The American Association for the Study of Liver Diseases (AASLD) recently approved new guidance on the diagnosis and management of primary sclerosing cholangitis (PSC) and cholangiocarcinoma.
DDW News spoke with David N. Assis, MD, associate professor of medicine at the Yale School of Medicine, who presented an overview of the new guidance during Digestive Disease Week® (DDW) 2022.
DDW: What was the impetus for updating the guidance at this time?
Assis: Managing patients with PSC remains very challenging. The new guidance provides a data-driven update on PSC and includes the first focused guidance from the AASLD dedicated to the diagnosis and management of cholangiocarcinoma, a frequent complication of PSC.
We hope that the new guidance will be an informative and useful tool for clinicians, patients and researchers to provide high-quality care for patients with PSC.
DDW: How does the new guidance differ from the 2010 guidance on PSC?
Assis: There are several updates regarding the diagnosis of PSC, including an emphasis on high-quality magnetic resonance imaging (MRI) as the seminal diagnostic tool and that endoscopic retrograde cholangiopancreatography (ERCP) should no longer be performed as part of the diagnostic process.
The guidance also introduces a new term, “relevant stricture”, defined as any biliary stricture of the common hepatic duct or hepatic ducts associated with signs or symptoms of obstructive cholestasis and/or bacterial cholangitis. This marks a shift from the older term, “dominant stricture,” which described the caliber of bile ducts measured during ERCP. Evaluating patients with relevant strictures is critical because this is often a presentation of early cholangiocarcinoma.
The guidance also strongly emphasizes that all patients with PSC should be considered for clinical trials given the lack of proven effective medical therapy. For patients who are ineligible for clinical trials, ursodeoxycholic acid (UDCA) in moderate doses can be considered. This is in contrast to the previous guidance, which recommends against UDCA, based on data showing the harms of high-dose UDCA.
The new guidance additionally discusses emerging clinical risk tools for prognostication in PSC. Lastly, the guidance highlights recent updates to the policy of the United Network for Organ Sharing (UNOS) for liver transplantation in the context of PSC.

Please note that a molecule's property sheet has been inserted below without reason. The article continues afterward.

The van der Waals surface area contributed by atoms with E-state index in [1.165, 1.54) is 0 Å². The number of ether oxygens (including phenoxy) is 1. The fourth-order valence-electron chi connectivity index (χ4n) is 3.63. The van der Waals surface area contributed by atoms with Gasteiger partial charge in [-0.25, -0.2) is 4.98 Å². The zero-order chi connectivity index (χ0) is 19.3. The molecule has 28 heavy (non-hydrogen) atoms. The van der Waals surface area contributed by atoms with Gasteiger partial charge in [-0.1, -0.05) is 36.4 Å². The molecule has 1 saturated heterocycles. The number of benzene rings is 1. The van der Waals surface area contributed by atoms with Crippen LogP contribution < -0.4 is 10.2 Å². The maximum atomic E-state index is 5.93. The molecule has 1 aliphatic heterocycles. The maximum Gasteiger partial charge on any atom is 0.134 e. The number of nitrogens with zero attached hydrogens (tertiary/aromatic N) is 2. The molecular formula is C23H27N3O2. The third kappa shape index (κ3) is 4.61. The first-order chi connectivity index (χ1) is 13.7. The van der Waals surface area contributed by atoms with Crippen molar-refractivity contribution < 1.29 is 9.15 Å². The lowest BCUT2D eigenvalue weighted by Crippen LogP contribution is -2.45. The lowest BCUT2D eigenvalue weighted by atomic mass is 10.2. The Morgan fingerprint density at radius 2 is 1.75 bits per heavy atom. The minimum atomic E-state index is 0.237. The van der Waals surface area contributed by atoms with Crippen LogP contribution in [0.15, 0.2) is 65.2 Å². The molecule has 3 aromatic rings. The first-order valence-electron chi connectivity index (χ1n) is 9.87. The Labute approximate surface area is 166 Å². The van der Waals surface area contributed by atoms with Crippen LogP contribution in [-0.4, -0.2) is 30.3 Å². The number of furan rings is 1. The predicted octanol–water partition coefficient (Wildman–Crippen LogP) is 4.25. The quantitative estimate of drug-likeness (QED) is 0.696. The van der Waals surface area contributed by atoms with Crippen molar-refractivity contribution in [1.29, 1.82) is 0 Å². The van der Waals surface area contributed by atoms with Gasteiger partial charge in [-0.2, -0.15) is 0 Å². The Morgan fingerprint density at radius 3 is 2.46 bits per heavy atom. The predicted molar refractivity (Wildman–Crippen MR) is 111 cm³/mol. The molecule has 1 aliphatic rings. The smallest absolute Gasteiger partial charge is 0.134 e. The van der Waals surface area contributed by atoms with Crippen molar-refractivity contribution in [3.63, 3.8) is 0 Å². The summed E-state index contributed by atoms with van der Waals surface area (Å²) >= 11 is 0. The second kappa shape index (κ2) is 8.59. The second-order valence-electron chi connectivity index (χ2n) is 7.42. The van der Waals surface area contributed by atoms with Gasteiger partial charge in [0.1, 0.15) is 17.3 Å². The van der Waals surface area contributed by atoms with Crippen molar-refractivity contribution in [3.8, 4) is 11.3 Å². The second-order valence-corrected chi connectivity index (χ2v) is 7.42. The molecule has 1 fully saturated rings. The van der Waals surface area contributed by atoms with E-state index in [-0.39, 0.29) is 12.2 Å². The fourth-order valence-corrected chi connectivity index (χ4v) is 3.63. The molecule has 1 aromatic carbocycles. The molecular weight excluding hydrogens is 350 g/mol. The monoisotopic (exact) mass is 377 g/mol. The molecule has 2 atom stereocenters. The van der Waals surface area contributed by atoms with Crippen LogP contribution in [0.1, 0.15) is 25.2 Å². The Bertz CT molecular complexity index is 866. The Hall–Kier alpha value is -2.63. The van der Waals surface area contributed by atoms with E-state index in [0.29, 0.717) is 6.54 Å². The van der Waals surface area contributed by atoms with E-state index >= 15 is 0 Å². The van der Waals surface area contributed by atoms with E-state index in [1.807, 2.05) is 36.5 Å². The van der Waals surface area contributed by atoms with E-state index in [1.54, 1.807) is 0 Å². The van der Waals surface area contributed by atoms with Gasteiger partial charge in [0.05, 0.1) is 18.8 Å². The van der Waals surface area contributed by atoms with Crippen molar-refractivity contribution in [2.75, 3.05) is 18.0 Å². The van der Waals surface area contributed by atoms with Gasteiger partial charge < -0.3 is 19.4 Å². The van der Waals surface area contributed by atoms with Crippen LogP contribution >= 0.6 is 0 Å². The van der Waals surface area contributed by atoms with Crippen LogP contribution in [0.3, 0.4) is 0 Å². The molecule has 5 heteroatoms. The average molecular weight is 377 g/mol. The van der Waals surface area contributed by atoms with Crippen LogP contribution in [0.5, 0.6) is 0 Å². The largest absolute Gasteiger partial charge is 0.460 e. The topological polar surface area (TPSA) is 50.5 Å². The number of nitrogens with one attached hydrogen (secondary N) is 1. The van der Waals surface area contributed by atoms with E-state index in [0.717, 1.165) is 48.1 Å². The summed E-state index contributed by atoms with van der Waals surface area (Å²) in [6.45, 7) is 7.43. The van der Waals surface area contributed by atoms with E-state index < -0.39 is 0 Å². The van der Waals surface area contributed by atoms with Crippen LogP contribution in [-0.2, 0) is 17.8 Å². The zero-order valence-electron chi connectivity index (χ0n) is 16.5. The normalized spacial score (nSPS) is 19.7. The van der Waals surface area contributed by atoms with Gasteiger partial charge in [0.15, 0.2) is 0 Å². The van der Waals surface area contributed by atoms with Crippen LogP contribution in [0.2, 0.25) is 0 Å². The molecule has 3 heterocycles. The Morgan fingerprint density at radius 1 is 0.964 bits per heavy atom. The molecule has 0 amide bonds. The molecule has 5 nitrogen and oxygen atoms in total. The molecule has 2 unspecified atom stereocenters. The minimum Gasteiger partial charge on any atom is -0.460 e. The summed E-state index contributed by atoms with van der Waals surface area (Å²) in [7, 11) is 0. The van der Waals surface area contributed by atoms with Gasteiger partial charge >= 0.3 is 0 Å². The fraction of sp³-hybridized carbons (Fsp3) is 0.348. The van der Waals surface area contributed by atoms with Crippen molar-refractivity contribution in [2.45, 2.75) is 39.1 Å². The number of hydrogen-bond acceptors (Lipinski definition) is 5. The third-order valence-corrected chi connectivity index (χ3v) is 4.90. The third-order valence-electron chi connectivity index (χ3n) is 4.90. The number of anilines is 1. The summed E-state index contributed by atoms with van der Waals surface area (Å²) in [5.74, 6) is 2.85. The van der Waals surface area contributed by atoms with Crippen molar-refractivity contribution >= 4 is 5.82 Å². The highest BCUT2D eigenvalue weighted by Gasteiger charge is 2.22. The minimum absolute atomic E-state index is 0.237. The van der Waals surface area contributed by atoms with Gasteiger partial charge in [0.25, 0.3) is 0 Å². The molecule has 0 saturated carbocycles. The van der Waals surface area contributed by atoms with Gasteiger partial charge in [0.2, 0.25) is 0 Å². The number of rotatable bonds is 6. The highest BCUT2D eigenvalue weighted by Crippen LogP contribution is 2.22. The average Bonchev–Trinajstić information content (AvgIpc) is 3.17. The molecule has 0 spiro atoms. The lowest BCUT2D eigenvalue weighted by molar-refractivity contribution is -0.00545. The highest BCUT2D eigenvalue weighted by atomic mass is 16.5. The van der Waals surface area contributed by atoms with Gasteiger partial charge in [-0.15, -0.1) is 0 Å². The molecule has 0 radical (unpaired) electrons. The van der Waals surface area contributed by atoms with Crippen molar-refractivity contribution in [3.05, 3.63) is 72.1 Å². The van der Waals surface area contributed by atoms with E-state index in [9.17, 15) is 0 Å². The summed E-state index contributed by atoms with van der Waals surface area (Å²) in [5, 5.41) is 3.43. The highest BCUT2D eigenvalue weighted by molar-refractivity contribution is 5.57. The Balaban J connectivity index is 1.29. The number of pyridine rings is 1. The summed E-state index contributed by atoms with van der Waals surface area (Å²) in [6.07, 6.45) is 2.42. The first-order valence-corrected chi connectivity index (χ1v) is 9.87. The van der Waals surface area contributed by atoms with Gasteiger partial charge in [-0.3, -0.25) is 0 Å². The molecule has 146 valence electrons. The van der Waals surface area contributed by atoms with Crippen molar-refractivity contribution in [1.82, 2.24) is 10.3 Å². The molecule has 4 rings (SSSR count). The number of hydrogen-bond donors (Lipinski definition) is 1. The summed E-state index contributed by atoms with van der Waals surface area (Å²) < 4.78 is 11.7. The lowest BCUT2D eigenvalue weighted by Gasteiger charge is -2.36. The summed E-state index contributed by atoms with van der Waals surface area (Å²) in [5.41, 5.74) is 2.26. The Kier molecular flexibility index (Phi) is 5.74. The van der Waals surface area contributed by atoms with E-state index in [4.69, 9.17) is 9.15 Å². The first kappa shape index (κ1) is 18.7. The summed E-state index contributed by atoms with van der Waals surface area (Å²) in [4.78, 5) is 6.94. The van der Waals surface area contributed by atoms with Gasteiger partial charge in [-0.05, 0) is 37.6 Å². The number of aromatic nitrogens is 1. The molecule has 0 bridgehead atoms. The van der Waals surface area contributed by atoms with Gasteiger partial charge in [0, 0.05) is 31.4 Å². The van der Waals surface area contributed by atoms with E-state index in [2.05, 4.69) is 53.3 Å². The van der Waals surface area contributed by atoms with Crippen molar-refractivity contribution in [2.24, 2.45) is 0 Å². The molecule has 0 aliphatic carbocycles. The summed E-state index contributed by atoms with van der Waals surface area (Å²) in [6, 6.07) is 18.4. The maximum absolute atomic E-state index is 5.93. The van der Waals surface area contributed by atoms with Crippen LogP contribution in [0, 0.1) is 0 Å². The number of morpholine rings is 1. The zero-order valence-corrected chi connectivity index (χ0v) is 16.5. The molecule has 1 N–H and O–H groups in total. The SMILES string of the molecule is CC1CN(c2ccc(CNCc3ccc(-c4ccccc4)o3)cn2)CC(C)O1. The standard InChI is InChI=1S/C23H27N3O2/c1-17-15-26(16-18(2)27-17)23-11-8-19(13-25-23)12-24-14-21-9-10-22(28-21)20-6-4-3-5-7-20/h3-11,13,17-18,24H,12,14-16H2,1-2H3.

Assis: Correct and early diagnosis of cholangiocarcinoma is critical to allow for the best treatment options, including liver resection and liver transplantation. To this end, the new guidance specifically recommends that florescent in situ hybridization (FISH) be performed, along with standard brush cytology, when evaluating relevant strictures using ERCP. The guidance also contains an excellent discussion with clear, practical statements devoted to the management of cholangiocarcinoma in a manner that will be quite useful for hepatologists and all providers who participate in the complex, multi-disciplinary care required for these patients.
DDW: How do you expect the new guidance will impact patient care and management?
Assis: The new guidance highlights current best practices for the diagnosis and management of patients with PSC, a challenging disease that requires longitudinal care and teamwork among clinicians, patients and caregivers.
We anticipate that the novel specific guidance devoted to cholangiocarcinoma in its own right will bring much-needed attention to this very challenging cancer and improve patient outcomes by communicating the most current diagnosis and management methods.
Dr. Assis will give the oral presentation, “Primary sclerosing cholangitis cholangiocarcinoma,” on Monday, May 23, at 4:45 p.m. PDT as part of the AASLD Practice Guidelines Workshop.